Reclaiming the New Frontier
As a young college graduate I went to work in a state psychiatric hospital. I saw adults struggling to retain their dignity while they were marched into a communal bathroom to be counted at the change of every shift. I saw men and women restrained because they dared to question staff. And I met families of patients afraid to complain for fear of retribution. I vowed then that I would join the pioneers working to remake treatment for people with serious mental illness.
Today, 50 years after President John F. Kennedy signed the Community Mental Health Act
of 1963, we remember his call for a bold new approach to mental health and developmental disabilities, one in which the “cold mercy of custodial care would be replaced by the open warmth of community.”
In these last 50 years, we’ve seen what open warmth can do to transform the lives of people in the deepest despair. We’ve learned that people with mental illnesses and addictions can recover and live fulfilled lives in their communities. We’ve seen what hope and care can accomplish. We’ve seen it in the lives of thousands like the 50 individuals who chose to share their stories in this special issue of National Council Magazine: 50 years, 50 Stories.
We applaud and appreciate these 50 individuals — for sharing their struggles and accomplishments, for having the courage of their dreams, and for reminding us that people don’t recover in isolation, they recover in a community.
As Oprah Winfrey reminds us, “Every one of us gets through the tough times because somebody is there, standing in the gap to close it for us.” We thank all those who stand in the gap — policy makers, organizational leaders, peers, and staff who go above and beyond to support recovery. Their dedication is evidenced in the stories spanning the pages of, “50 years, 50 Stories.”
The people profiled in the magazine represent the legacy that JFK called for when he said, “The new frontier is here, whether we seek it or not. Beyond that frontier are the uncharted areas of science and space, unconquered pockets of ignorance and prejudice, unanswered questions of poverty and surplus.” JFK believed the times demanded new invention, innovation, imagination, and decision and he asked each of us to pioneer his vision.
In the past 50 years, the pioneers on the new frontier have achieved significant progress in treating mental illnesses and addictions. Science brought us new knowledge — new medications, psychotherapies, peer support, and technologies that expanded our ability to treat and support a range of conditions. Individuals won new rights — to be free from coercive treatment, to live in the least restrictive setting, and to work and play alongside their neighbors.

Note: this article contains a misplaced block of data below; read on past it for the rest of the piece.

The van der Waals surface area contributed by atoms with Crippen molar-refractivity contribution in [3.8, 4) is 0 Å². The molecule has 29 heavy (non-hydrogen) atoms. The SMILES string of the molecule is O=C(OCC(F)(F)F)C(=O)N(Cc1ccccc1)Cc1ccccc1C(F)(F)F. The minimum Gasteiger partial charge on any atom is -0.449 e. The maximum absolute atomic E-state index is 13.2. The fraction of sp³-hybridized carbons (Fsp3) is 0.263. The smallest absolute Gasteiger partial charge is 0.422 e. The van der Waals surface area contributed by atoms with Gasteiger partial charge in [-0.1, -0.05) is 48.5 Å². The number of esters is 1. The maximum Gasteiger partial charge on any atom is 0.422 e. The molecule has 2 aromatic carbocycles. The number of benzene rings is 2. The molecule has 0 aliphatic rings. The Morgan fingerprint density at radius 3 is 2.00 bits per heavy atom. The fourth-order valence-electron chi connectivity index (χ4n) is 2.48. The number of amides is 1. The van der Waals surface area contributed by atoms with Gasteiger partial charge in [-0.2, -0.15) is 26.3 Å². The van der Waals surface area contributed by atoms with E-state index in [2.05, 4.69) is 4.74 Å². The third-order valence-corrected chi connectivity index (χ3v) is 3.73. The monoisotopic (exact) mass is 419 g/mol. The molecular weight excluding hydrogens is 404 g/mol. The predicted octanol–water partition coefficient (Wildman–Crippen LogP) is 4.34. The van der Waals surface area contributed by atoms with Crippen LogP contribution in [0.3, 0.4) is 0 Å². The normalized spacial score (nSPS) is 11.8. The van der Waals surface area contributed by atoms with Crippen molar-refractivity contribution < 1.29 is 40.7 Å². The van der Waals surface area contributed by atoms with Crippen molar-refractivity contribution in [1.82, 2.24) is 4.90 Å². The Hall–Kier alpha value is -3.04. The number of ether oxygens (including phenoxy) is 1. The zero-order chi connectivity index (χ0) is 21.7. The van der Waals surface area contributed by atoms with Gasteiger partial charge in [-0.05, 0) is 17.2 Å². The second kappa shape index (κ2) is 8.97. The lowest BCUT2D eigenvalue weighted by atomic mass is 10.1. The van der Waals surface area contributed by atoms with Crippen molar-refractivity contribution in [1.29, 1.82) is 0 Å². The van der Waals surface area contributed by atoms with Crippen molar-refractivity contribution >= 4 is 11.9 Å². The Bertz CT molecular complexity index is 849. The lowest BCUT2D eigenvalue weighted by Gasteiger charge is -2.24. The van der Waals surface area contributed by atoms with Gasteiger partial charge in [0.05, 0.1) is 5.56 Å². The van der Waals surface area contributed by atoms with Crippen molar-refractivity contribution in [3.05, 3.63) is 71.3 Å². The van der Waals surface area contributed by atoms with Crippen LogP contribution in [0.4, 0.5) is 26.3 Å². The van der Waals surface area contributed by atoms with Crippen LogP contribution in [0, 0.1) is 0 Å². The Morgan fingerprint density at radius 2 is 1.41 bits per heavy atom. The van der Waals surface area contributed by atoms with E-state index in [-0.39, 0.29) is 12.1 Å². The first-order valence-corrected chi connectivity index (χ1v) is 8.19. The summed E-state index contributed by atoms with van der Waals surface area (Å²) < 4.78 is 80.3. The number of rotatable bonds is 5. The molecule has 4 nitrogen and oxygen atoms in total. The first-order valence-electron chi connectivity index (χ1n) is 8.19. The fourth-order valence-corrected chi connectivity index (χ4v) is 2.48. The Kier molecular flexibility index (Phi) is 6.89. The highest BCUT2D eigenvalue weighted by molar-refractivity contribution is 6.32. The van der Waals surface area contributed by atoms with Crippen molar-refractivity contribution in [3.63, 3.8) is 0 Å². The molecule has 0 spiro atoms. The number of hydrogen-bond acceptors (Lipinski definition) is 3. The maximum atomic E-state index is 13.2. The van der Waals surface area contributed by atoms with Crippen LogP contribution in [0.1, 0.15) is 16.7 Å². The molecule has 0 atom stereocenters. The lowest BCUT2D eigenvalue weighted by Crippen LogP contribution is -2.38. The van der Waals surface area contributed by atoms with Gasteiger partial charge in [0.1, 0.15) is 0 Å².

Yet, as JFK warned us, “The problems are not all solved and the battles are not all won.” We have not yet realized the full potential of community-based care. We continue to struggle with inadequate and misaligned financing arrangements, salaries, clinical training, and systems of accountability.
An analysis of data from the 2010 Global Burden of Disease Study — more people are dying or falling ill as a result of addictions and mental illnesses than from HIV, tuberculosis, and diabetes – makes clear the work ahead. Worldwide, between 1990 and 2010, the incidence of mental illness has gone up by 38 percent, and depressive disorders account for 40 percent of worldwide death and disease burden.
Professor Harvey Whiteford from Australia, who led the data analysis that revealed these shocking statistics notes, “Cost-effective interventions are available for most disorders but adequate financial and human resources are needed to deliver these interventions.”
We must reclaim the new frontier, revitalizing the original intent of community behavioral health — where community resources address and build on community needs. We must embrace scientific advances that promise new discoveries in brain research and advocate for public policies that emphasize prevention and early identification as well as treatment.
We have pockets of innovation and excellence in every community, but we need policies that take these practices to scale. We have three decisive opportunities —three current bills in Congress — that advance our mission to reduce the burden of disease and death caused by mental illness and addictions:
- The Mental Health First Aid Act offers education and training to teachers, health workers, firefighters, police officers, emergency services personnel, and other community members.
- The Excellence in Mental Health Act creates Certified Community Behavioral Health Centers to better meet the needs of people currently being served, and those who will seek care as a result of coverage expansion and parity.
- The Behavioral Health IT Act provides financial incentives for the adoption and “meaningful use” of health information technology — the bedrock of improved care and coordination among practitioners— for mental health and addiction treatment providers and facilities.
The challenges of the new frontier do not seem as daunting after reading about those profiled in our magazine. Their bittersweet stories of hope, recovery, and in many cases, redemption, counter desperate battles with mental illness and addiction. They inspire us to march forward.